27 Jan 2016

cimorene: A black-and-white vintage photograph of 1920s singer Helen Kane in profile, with a dubious, side-eye expression (huh?)
The only other tv I've rewatched as many times as an adult is Poirot - with Star Trek it's considerably more for a very few episodes but once only for others (much more variable quality for Star Trek than Poirot - though the latter also had quite a collection of different writers, directors, and producers, and even switched owners midway through its 25-year run). It feels to me like even the best episodes of Star Trek are pulpy enough to hover around the worst episodes of Poirot for rewatchability, even though as bad examples of their genre the worst Poirots are definitely worse in absolute terms than the BEST Star Treks - it's just the genre and register and how my brain works I guess.

Actually, I think murder mysteries in written form are also maybe easier to read casually, with more skimming and less engagement, than science fiction adventures? As I think about it, my mom uses both mysteries and paperback romances in this way - as palate cleansers between science fiction and fantasy books, or for when she doesn't have the brainpower/attention span for serious engagement. So maybe I just copied it from her, but it really feels easier.

I suppose that reality tv also allows for that lower level of engagement, but most of the reality tv I've tried to watch has ended up putting me off for one reason or another. I still watch new seasons of RuPaul's Drag Race, although not right away, and I think the reason I've never got fed up with it as with Project Runway for example (aside from the lack of a sudden disastrous drop in quality...) has to do with how it's so camp and upfront about the amount of gimmicks involved. But it's still got a high level of hystrionic interpersonal drama for my taste (obviously, this is a draw rather than a deterrent for many people, so it's not like I censure it for this). And I think that ultimately, the whole contest aspect to a lot of reality tv puts me off: feeling bad for the losers and disliking the things producers do to try to make you like and dislike people.

Instead of that, This Old House is really a documentary and basically only shows skilled craftsmen and experts in their fields at work, doing the various things they do and explaining them as they go. I also am more interested in the care and fixing of old buildings, mechanical systems, woodwork, etc., than I am in most of the subjects of these other reality shows. A lot of house-related shows that I used to see in the US on HGTV and its forebears wasted too much time on human interest (I hate human interest as a genre: it always seems to make me way less interested in humanity in general) and featured some guy yelling in front of a bulldozer about how big things are or how extreme something is, while This Old House shows closeups of people using tools and explains what they're doing well enough that, in many cases, someone could follow their instruction to do it themselves (provided some experience with the tools and general area in question, like carpentry or masonry or plumbing, all areas that my mom, for instance, or my aunts and uncles, have experience with, even if I don't).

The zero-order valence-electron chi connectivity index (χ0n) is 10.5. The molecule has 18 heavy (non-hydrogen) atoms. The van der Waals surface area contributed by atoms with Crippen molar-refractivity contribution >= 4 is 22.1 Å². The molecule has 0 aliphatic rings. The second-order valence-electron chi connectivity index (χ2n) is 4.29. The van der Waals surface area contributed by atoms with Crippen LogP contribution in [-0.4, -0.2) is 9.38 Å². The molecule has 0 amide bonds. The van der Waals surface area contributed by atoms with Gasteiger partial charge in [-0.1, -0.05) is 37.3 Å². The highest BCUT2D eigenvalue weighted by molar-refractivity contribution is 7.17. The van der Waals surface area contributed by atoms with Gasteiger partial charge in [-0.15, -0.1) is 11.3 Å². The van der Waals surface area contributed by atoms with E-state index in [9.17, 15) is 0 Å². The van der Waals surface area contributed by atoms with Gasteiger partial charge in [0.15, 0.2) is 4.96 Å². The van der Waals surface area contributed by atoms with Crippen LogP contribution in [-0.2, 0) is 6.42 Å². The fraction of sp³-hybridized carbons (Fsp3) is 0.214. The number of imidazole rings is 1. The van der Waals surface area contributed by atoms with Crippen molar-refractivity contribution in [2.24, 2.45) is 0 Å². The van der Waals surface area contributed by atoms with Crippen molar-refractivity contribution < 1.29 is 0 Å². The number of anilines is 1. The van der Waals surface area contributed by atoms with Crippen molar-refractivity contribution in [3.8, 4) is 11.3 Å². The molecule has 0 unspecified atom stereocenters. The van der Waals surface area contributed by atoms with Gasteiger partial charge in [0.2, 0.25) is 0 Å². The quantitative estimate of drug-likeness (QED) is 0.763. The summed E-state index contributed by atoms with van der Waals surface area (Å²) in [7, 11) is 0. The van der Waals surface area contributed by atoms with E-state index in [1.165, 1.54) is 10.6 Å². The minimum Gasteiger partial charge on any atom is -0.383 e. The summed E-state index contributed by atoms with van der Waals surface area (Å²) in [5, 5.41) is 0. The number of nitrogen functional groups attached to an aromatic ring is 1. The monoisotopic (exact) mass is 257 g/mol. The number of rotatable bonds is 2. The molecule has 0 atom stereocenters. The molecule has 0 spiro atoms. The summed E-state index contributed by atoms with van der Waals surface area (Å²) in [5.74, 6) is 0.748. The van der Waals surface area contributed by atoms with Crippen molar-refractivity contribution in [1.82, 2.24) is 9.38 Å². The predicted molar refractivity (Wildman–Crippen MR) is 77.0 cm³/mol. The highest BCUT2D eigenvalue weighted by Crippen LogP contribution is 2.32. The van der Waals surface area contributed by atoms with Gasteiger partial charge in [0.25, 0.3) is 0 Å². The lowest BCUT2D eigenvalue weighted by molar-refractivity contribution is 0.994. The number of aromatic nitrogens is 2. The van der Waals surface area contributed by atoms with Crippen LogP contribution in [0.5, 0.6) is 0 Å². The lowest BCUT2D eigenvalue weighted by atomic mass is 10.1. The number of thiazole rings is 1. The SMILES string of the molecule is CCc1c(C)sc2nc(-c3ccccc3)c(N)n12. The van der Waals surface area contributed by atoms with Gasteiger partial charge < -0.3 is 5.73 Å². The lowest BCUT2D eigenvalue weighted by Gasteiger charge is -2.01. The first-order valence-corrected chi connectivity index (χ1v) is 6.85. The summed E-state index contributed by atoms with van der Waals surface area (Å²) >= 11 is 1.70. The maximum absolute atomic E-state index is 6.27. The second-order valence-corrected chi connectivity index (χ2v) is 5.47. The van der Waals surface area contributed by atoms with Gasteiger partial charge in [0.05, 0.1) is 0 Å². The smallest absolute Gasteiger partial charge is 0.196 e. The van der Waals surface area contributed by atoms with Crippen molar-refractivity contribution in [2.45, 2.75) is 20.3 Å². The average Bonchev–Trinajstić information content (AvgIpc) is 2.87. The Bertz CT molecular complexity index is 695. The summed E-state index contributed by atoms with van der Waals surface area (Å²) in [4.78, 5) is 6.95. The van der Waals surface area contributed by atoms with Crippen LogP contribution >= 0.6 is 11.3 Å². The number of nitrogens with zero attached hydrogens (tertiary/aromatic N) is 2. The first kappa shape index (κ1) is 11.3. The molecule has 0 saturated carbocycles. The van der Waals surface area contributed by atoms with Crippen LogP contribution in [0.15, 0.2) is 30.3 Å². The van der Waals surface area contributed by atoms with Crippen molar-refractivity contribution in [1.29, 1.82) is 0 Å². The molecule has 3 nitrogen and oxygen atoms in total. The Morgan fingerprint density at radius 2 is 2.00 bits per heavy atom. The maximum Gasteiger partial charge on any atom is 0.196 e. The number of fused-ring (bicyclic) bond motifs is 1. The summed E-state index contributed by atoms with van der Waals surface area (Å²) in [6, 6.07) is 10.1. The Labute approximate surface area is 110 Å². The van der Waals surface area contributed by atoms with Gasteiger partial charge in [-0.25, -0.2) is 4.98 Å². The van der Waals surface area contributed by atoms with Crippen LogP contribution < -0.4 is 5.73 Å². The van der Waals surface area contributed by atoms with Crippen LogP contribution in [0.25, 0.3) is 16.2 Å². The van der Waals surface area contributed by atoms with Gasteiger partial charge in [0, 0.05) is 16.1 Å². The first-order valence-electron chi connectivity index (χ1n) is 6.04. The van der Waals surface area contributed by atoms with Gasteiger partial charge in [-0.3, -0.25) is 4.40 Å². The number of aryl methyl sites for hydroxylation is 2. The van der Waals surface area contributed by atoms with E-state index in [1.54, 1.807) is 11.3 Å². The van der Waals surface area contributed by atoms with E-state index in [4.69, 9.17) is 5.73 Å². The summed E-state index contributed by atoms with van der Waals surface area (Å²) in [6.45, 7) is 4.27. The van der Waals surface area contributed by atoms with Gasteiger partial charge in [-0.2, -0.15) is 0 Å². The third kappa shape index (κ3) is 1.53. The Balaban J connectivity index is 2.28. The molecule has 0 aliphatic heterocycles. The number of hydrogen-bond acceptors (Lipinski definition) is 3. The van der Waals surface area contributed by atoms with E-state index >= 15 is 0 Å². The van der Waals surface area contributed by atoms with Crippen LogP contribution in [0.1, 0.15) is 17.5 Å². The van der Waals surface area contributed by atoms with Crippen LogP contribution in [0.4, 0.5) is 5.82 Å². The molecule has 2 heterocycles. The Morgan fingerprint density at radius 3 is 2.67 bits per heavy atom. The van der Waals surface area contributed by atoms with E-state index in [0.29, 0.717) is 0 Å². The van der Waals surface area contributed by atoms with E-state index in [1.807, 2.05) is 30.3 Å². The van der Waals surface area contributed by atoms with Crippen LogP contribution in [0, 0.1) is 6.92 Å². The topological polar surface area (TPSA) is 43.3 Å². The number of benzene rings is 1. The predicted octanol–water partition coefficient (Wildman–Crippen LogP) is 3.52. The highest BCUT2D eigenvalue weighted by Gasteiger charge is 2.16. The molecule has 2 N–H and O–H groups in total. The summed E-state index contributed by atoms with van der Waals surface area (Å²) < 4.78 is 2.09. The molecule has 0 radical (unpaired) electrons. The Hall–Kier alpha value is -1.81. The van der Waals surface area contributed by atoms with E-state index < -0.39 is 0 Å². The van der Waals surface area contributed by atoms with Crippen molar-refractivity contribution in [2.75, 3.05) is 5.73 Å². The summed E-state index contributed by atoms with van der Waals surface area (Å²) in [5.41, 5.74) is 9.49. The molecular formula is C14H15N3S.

Another thing I hate on a lot of house-related shows are the interior design bits - I love interiors but I hate the buzzwords and jargon (a common thing to make [personal profile] waxjism laugh around here is me yelling "RARGH, INTERIOR-DESIGN-SPEAK!!!") and also the over-designed results that a lot of professional interior designers on tv and in magazines seem to produce. This Old House does work with designers (and owners) with taste I don't like, but at least it's not too often, and only occupies a small part of the screentime for each project. (It helps that the host isn't an industry professional and is always there as the audience surrogate, and his attempts to sound polite and excited when I can tell he actually hates something are also a thing of beauty.)

One thing that is amusing and somewhat annoying is that the way reality tv works to create narratives that mimic fiction causes my brain to read it like fiction and start shipping people and sometimes lie awake sternly trying to talk my brain into investing its shipping energy in something with an actual fandom so I'll have something to read.

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cimorene: A black-and-white vintage photograph of 1920s singer Helen Kane in profile, with a dubious, side-eye expression (Default)
Cimorene

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